Regardless of any of the above, the bottom line is that we’re talking about art. It’s subjective. It’s perfectly okay to have the opinion that silky water doesn’t look good, or vice versa. But when you say it’s wrong or not real, don’t be surprised if you get pushback from artists everywhere.

SHUTTER SPEED NUTS & BOLTS

Okay, now for the mechanical side. All waterfalls are different, and sometimes the shutter speed plays a big role in the look of the photo beyond just whether the water is silky. Let’s examine some of the things you’ll want to consider.

How to vary the shutter speed.

Typically, this will be a function of ISO. Yes, you change the ISO to alter the shutter speed. To keep the exposure constant, if you raise the ISO, you must also shorten the shutter speed by the same factor. If the shutter speed is 1/2  second at ISO 100, it will be 1/60 second at ISO 3200. But raising the ISO also means increasing image noise, so there’s a tradeoff. If your camera has good noise characteristics, it might not be a big issue, but I’ve seen a lot of cameras that look terrible at high ISOs. You need to run some tests with your camera.

ISO 200, f/16, 1/15 second. With this much water flowing so fast, 1/15 second is slow enough to create a silky look, but not so slow that it blurs the water into a non-defined mass.

ISO 800, f/11, 1/160 second. To achieve 1/160 second shutter speed, which to my eye is the perfect speed for rendering the flood conditions of this waterfall, I had to raise the ISO two stops and open the aperture one stop.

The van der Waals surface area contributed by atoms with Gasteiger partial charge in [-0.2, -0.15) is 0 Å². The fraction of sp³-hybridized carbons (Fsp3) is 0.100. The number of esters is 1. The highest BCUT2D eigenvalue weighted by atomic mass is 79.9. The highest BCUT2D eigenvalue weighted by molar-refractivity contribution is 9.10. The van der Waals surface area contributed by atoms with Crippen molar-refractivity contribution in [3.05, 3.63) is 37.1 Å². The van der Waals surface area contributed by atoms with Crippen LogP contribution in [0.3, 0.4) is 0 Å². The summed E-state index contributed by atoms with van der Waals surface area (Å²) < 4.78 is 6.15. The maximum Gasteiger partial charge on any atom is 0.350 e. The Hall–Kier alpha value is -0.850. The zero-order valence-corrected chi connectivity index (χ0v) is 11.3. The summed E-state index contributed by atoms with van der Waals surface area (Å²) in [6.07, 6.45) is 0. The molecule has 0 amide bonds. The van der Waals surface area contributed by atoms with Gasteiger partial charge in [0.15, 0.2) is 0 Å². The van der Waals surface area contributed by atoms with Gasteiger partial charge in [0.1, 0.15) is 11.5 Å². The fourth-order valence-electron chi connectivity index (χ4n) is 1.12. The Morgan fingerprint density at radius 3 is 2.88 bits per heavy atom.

You can also open the aperture in a pinch. I like to set the aperture first, based on depth-of-field requirements. But if there is wiggle room in the depth of field, I’ll change it to allow a faster shutter speed if needed.

Polarizing filters block some light, but I would never remove mine just to gain a faster shutter speed. I consider a polarizer to be indispensable for waterfalls.

Sometimes, you’ll want to use a slower shutter speed than the lighting and exposure settings allow. First, if you aren’t using a polarizing filter, put it on and don’t take it off until you stop shooting waterfalls. That’ll help, but if you’re shooting on a sunny day, it might not be enough. The only thing you can do in a single exposure is use a neutral density filter, which will block a lot more light than a polarizer depending on its strength. Another option is to shoot multiple exposures at the slowest shutter speed possible, then stack them in Photoshop.

How shutter speed affects different waterfalls.